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United Parcel Service (NYSE: UPS) slumped 3.7% Tuesday following disappointing second-quarter results. In one day, enough technical damage was done to make the stock an interesting short selling candidate.
The package delivery company reported earnings of $1.21 per share, up 7% year over year, but missing estimates of $1.25. Revenue stood at $14.3 billion, beating the estimated $14.1 billion, as sales rose 6% versus the same period a year ago.
In terms of the outlook, UPS also disappointed. Management lowered its full-year earnings guidance to $4.90 to $5, from a previous range of $5.05 to $5.30, which was below the $5.09 analysts were looking for.
I have noticed an increasing number of companies have met or beat second-quarter estimates but then guided lower in their outlook. And like UPS, many of these stocks got punished as a result.
Whenever I see a stock in the transportation sector rally or falter, I quickly turn to iShares Transportation Average (NYSE: IYT) to see if there is a greater theme at work.
UPS is the fourth largest holding in IYT, comprising 7.3%, and thus, is able to move the ETF. To wit, IYT fell 1.3% Tuesday, and in doing so, worked off some near-term overbought readings and dropped to its 50-day simple moving average.
In the bigger picture, while IYT is still trending higher, the selling took it below its recent range in what could be the first sign that a move back to the late 2012 uptrend line is in order.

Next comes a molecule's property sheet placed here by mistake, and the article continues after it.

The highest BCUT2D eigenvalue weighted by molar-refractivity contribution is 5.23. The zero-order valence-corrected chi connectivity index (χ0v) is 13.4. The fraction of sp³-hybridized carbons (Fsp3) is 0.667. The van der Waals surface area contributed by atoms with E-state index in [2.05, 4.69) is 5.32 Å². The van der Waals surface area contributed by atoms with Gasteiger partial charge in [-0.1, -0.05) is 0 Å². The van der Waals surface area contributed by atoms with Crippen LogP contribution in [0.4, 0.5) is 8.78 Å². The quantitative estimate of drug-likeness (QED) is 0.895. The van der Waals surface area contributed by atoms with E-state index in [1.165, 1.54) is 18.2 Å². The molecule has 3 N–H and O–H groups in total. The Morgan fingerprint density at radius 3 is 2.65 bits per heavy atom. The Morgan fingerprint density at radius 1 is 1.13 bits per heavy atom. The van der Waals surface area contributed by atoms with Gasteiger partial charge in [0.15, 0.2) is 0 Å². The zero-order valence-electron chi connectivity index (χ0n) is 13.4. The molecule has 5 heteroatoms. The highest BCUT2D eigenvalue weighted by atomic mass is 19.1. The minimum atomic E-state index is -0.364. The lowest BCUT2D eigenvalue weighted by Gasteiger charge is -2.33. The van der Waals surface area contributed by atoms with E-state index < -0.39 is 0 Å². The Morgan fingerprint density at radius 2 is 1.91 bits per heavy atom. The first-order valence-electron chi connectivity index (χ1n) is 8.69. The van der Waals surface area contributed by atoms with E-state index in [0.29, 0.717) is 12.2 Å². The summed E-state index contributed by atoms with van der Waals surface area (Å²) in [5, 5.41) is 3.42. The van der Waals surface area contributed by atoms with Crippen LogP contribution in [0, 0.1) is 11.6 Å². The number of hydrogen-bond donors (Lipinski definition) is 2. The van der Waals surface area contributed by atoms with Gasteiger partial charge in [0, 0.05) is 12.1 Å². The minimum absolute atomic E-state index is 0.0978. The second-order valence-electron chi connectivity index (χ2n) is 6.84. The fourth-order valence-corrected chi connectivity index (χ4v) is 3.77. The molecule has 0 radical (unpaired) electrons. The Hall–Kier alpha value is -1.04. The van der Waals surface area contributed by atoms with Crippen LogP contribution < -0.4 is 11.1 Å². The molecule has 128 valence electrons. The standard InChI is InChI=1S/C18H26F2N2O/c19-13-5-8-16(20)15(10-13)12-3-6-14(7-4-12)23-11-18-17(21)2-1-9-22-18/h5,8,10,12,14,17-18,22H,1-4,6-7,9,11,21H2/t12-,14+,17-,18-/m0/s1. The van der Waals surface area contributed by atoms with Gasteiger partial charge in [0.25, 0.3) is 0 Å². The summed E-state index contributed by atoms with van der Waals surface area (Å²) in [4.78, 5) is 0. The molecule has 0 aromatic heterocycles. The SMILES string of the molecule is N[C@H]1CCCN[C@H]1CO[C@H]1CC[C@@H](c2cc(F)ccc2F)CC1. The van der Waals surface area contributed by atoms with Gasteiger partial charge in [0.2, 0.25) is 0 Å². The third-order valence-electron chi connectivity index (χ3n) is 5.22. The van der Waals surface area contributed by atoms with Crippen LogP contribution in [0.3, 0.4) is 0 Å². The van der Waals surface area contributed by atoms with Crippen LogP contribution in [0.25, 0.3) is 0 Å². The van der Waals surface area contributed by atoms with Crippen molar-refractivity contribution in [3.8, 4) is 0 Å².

Turning to the weekly chart of UPS below, following Tuesday's move, the stock looks to at least be headed for a retest of its 2009 trendline.
When it comes to momentum oscillators, my preferred way to utilize them is to spot divergences between momentum and price. Particularly on multiyear charts, these divergences can give us early and powerful indicators as to the future direction of price. More often than not, when we see such divergences, price will follow the direction of momentum.
Above we see the stochastic oscillator topped in early 2013 while price continued to ascend. In other words, momentum topped about one year before price did.
On the daily chart below, note that Tuesday's 3.7% sell-off came on a huge spike in volume. On average, UPS trades roughly 2.3 million shares, but Tuesday saw close to 9 million change hands.
The stock gapped lower right out of the gate and immediately broke below its 50-day, 100-day and 200-day simple moving averages, almost as if they weren't even there. This is notable because the 50-day served as good support for several months prior, while the 200-day hasn't been violated since late 2012. In the same move, UPS also broke below its 2012 support line.
Although shares topped in late 2013, after an initial drop into February, they recovered nearly all of those losses by mid-July, before topping out at a marginally lower high.
Considering a lower high is in place and Tuesday's heavy volume sell-off that sliced cleanly through the 200-day moving average and 2012 trendline, chances are good that UPS has made an important top and selling will ensue.
Recommended Trade Setup:
-- Sell UPS short on a bounce back to $100
-- Set stop-loss at $103
-- Set initial price target at $94 for a potential 6% gain in 3-8 weeks
Many investors hold strong opinions about the 200-day MA... but is it actually important?